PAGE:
Yes, everything was normal.

But why was Katara’s heart jumping around like a caged rabaroo?

“I look like a boarcupine,” Zuko complained, setting down his empty tray and appraising Sokka’s painting, “My hair’s not that spiky.”

Sokka smeared ink on his nose as he agitatedly added to his masterpiece.

“I wanted to capture the moment,” he explained in a tone that suggested he was with uncultured company. Aang peered over his shoulder.

“Why did you draw Suki firebending?”

“I thought it looked more exciting that way,” Sokka shrugged.

Momo flew from his perch on Aang’s head and landed on the table, took one look at the drawing, and hissed.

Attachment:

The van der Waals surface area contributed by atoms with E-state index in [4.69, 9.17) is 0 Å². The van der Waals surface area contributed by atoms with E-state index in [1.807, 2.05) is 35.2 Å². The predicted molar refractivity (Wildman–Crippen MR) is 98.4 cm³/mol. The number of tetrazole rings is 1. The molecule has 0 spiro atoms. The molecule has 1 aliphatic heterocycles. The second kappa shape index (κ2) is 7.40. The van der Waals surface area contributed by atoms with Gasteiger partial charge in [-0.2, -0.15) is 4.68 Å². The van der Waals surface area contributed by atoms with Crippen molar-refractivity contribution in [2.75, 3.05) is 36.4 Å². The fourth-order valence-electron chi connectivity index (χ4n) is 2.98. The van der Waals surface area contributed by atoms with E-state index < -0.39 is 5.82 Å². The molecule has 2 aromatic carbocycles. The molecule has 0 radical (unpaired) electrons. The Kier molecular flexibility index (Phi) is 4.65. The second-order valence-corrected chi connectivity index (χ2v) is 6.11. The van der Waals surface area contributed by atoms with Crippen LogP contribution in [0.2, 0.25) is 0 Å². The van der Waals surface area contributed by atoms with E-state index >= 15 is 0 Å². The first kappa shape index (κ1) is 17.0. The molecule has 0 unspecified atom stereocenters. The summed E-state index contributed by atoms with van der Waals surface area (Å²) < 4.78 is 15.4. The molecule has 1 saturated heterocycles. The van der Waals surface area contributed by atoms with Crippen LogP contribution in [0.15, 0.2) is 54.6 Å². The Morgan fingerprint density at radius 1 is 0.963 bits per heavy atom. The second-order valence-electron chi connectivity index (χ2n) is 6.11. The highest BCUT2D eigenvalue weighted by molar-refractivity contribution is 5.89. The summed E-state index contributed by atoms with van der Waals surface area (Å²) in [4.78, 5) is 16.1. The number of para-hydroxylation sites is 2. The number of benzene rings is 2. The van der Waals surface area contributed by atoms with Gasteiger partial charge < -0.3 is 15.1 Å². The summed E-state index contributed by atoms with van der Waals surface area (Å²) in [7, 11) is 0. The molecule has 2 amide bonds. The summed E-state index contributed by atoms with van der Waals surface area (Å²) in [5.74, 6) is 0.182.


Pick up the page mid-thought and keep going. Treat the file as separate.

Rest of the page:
The Water Tribe boy glared at the lemur. “Oh, you think you can do a better job, Momo?”

Katara giggled at the interaction— it had occurred to her before that Momo could probably draw a better picture than her brother— but then Zuko glanced up at the sound of her laughter and smiled at her briefly with one of those rare smiles that softened his molten gold eyes.


Katara’s giggle died in her throat and her rabaroo heart jumped erratically to match the  rioting sparrowkeets in her stomach.

She watched as Zuko poured more tea into his uncle’s cup without prompting, watched as the tension in his shoulders faded when the old man thanked him, watched as he scratched Momo affectionately behind the ears when he thought no one was looking.

Why didn’t I realize this sooner?

She yelped when Toph flicked her head with a space stone from her bracelet.

“Your move, Sugar Queen.”